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Nov 10, 2014 7:46 AM

Dendreon files for Ch 11 bankruptcy protection

The Associated Press

The prostate cancer drug developer Dendreon is seeking Chapter 11 bankruptcy protection and has reached a financial restructuring agreement with investors holding more than $520 million in debt.

The Seattle company listed more than $664 million in total debts and $364.6 million in assets in a U.S. Bankruptcy Court filing on Monday. Its largest creditor is Bank of New York Mellon, which holds $620 million in notes.

Dendreon Corp. makes the prostate cancer treatment Provenge. It said Monday that its reorganization allows for the continued delivery of the drug to doctors and patients. The drugmaker also said it has enough cash to support all operations during its restructuring.

The company will attempt to sell itself to a buyer that would continue to produce Provenge, or, if it receives no qualifying bids, continue as a stand-alone company.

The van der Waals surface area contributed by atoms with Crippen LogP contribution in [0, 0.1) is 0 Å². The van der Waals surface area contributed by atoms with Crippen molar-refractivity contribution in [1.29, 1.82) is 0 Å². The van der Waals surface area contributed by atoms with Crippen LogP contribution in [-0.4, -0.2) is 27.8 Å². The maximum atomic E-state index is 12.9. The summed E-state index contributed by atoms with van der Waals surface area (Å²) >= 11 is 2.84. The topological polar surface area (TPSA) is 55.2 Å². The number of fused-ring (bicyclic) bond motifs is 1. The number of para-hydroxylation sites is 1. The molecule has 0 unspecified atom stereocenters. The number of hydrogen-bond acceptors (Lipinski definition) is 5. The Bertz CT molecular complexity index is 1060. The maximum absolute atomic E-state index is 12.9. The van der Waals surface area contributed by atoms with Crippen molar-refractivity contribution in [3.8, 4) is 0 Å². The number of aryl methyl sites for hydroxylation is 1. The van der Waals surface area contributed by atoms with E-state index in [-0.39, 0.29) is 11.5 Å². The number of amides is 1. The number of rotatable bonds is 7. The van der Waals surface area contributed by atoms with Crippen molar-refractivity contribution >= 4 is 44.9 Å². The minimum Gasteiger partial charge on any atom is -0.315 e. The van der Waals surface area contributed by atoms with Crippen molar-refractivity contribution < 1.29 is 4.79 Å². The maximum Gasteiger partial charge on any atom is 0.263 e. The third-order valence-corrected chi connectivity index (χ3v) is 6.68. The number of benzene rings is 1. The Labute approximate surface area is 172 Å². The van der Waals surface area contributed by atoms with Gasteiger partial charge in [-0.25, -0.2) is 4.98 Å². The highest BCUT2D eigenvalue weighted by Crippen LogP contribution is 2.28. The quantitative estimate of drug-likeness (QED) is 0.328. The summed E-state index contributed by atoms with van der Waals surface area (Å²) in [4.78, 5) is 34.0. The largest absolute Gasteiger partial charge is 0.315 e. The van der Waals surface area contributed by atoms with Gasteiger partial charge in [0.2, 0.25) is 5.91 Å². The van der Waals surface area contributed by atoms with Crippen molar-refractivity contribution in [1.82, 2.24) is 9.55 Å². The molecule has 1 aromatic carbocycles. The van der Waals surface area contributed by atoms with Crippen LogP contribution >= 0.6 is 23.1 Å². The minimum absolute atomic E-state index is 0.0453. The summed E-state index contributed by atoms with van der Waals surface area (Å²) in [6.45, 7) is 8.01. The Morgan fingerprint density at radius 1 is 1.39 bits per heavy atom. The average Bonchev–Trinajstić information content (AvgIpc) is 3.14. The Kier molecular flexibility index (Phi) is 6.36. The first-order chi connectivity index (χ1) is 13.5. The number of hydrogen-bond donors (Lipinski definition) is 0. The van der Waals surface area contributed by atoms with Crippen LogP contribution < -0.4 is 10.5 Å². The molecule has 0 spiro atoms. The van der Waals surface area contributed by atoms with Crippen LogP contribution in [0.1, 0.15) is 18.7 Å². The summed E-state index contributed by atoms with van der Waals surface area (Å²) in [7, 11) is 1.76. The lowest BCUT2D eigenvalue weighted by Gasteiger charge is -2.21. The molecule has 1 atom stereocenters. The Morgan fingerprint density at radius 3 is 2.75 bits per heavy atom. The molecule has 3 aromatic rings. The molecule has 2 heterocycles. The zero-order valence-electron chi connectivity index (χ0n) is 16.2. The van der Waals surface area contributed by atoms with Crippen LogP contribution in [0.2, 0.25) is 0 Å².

Dendreon warned shareholders in August about its debt load and said then that it that it was considering alternatives that could wipe out their ownership. The company said then that there was a "significant risk" that it would not be able to repay or refinance $620 million in notes due in 2016.

The company said Monday that its reorganization plan involves converting all 2016 notes into equity of the reorganized company.

Dendreon launched Provenge, its first commercial product approved by the Food and Drug Administration, in 2010. The drug trains a patient's immune system to fight cancer. Analysts initially expected sales to reach into the billions of dollars. However, the drug's performance has been hurt in part by its cost, limited benefit and reimbursement rates.

The drugmaker changed leadership last summer when it named former Discovery Labs leader W. Thomas Amick president and chief executive officer. The company had said in June that former CEO John H. Johnson planned to resign for personal reasons.

Shares of Dendreon, which is based in Seattle, shed most of their value Monday before markets opened, sinking 59 cents to 35 cents. The stock had slipped below $1 earlier this fall and has tumbled most of this year after closing 2013 at $2.99.


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